Jama Software is always looking for news that would benefit and inform our industry partners. As such, we’ve curated a series of customer and industry spotlight articles that we found insightful. In this blog post, we share an article, sourced from MedTech Dive, titled “FDA Class I Recalls Hit 15-year High in 2022” – originally authored by Nick Paul Taylor and published on March 3, 2023.
FDA Class I Recalls Hit 15-year High in 2022
- The number of Class I medical device recalls by the U.S. Food and Drug Administration hit a 15-year high in 2022, according to a report by Sedgwick.
- In 2022, the FDA oversaw 70 Class I recalls, its highest risk classification, compared to an average of 47 over the previous five years. Eighteen of the Class I recalls happened in the fourth quarter.
- Mislabeling was the most common reason for recalls in three of the past five quarters.
Last year, companies including Abbott, Baxter, GE HealthCare, Medtronic and Philips were the subject of Class I recalls, a category that the FDA reserves for problems with the potential to cause serious injury or death. The activity added up to a record year for Class I recalls.
Sedgwick reported the 15-year high for Class I recalls after tallying up the data for the fourth quarter. Over the final three months of the year, the total number of recalls of any type rose 8.1% sequentially, and the number of recalled units increased by around 10 million to 61.98 million.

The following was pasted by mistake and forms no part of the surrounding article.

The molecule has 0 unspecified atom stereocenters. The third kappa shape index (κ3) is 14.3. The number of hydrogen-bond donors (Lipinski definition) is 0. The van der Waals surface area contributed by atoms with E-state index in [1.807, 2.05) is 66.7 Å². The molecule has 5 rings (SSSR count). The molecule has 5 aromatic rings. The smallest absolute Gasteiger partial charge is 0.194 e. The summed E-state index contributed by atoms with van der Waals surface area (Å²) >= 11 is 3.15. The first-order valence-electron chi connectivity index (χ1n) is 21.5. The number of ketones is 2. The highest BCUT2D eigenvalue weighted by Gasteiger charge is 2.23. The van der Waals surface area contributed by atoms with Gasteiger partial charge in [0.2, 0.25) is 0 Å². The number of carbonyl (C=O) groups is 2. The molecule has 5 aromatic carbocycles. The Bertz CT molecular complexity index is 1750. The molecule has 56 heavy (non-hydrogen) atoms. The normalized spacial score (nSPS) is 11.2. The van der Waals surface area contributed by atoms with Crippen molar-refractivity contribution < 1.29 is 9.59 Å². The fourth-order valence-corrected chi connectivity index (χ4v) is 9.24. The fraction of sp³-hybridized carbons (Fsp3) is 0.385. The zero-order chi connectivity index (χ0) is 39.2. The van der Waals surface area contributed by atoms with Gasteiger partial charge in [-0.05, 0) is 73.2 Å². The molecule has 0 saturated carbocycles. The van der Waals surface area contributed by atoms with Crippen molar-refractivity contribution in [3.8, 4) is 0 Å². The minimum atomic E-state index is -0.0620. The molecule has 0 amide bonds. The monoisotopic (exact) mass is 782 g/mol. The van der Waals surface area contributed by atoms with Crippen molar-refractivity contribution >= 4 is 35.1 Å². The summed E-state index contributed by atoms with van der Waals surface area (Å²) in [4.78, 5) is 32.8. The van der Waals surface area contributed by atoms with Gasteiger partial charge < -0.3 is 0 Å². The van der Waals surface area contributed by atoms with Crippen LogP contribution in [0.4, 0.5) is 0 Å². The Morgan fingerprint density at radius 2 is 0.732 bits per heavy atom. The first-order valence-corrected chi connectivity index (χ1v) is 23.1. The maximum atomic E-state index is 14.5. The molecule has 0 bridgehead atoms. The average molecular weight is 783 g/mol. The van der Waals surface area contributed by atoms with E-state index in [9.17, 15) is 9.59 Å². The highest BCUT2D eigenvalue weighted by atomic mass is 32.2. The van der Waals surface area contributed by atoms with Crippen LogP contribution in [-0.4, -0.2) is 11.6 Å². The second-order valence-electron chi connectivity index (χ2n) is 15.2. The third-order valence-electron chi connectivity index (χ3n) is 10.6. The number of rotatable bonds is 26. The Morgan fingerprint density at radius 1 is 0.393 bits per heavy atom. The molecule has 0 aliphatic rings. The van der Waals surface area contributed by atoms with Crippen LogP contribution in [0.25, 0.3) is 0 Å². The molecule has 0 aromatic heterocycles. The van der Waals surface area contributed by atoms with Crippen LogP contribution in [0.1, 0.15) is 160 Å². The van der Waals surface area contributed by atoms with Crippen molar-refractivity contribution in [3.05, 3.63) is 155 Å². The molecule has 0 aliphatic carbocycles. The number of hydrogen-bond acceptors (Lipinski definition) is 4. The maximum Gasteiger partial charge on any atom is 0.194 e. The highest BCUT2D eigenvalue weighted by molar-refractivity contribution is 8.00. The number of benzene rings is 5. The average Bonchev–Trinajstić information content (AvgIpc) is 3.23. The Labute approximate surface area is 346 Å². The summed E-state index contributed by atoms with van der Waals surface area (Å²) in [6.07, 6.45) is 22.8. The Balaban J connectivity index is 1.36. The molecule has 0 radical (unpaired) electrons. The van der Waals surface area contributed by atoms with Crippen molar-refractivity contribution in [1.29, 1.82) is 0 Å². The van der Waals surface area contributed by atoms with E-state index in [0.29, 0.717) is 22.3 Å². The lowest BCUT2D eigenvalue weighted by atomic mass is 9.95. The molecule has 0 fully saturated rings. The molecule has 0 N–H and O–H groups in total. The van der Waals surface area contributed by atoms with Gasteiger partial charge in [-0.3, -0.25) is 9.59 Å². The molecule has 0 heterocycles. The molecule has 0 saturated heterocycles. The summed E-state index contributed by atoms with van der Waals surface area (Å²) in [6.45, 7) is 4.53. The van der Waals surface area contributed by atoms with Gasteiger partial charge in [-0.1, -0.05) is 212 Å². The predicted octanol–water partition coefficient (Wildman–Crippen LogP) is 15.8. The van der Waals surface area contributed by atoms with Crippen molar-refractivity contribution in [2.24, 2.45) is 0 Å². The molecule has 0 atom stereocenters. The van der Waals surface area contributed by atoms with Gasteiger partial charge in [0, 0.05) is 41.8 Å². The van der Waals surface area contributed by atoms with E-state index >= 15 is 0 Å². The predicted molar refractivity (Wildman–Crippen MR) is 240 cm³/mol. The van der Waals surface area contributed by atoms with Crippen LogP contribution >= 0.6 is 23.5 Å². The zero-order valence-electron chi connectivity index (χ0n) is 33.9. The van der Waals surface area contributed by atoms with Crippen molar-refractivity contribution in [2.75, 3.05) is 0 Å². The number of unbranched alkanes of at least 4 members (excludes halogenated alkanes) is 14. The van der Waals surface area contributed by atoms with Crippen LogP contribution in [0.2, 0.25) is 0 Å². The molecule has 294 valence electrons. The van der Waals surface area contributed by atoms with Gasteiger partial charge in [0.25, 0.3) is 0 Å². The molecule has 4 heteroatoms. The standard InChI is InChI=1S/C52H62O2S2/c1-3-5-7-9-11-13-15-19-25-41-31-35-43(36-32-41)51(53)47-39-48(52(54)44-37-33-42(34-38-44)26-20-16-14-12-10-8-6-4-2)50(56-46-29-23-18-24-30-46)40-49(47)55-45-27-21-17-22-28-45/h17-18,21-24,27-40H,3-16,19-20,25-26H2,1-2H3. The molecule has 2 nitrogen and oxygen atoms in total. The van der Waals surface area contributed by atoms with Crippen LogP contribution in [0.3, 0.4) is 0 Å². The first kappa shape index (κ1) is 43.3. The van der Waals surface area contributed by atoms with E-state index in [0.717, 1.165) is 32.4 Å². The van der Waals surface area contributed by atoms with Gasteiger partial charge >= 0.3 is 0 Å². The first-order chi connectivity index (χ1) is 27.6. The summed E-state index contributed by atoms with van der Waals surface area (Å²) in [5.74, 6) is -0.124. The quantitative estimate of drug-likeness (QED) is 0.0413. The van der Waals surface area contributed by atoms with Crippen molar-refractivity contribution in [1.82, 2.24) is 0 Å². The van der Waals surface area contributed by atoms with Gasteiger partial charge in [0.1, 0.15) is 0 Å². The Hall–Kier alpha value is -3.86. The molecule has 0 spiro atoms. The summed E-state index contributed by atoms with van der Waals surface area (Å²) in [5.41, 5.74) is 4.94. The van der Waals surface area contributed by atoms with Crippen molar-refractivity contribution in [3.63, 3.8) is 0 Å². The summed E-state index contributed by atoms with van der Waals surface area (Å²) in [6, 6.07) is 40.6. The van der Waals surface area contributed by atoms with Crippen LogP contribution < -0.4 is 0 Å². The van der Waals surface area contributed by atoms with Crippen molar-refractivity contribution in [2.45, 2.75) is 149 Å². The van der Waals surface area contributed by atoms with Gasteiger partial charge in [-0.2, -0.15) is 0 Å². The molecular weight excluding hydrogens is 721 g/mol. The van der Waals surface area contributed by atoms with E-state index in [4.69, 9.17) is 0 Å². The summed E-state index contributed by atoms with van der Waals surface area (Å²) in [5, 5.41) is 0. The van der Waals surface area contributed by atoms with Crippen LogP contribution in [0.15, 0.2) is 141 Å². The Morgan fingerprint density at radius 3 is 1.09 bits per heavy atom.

Mislabeling was again the most common cause of recalls in the fourth quarter, as it has been for three of the past five quarters, followed by quality. There was a decline in the number of recalls related to software, the most common cause of recalls in the third quarter. Having been responsible for 46 events over that prior period, software accounted for 15 recalls in the final three months of the year.
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Based on data for January, the increase in recalls between the third and fourth quarter may continue in 2023, the report said. Sedgwick counted 135 recalls in January, compared to a monthly average of 80 in the fourth quarter. The number of recalled units is also tracking above the rate seen in the fourth quarter.
Sedgwick identified the FDA’s use of Section 518 authority, which allows it to order manufacturers to notify patients and providers of risks, as one of the most significant developments in medical device recalls. The FDA used the power one year ago to order Philips to tell patients about its respiratory device recall because the company’s efforts to that point had been “inadequate,” the agency said.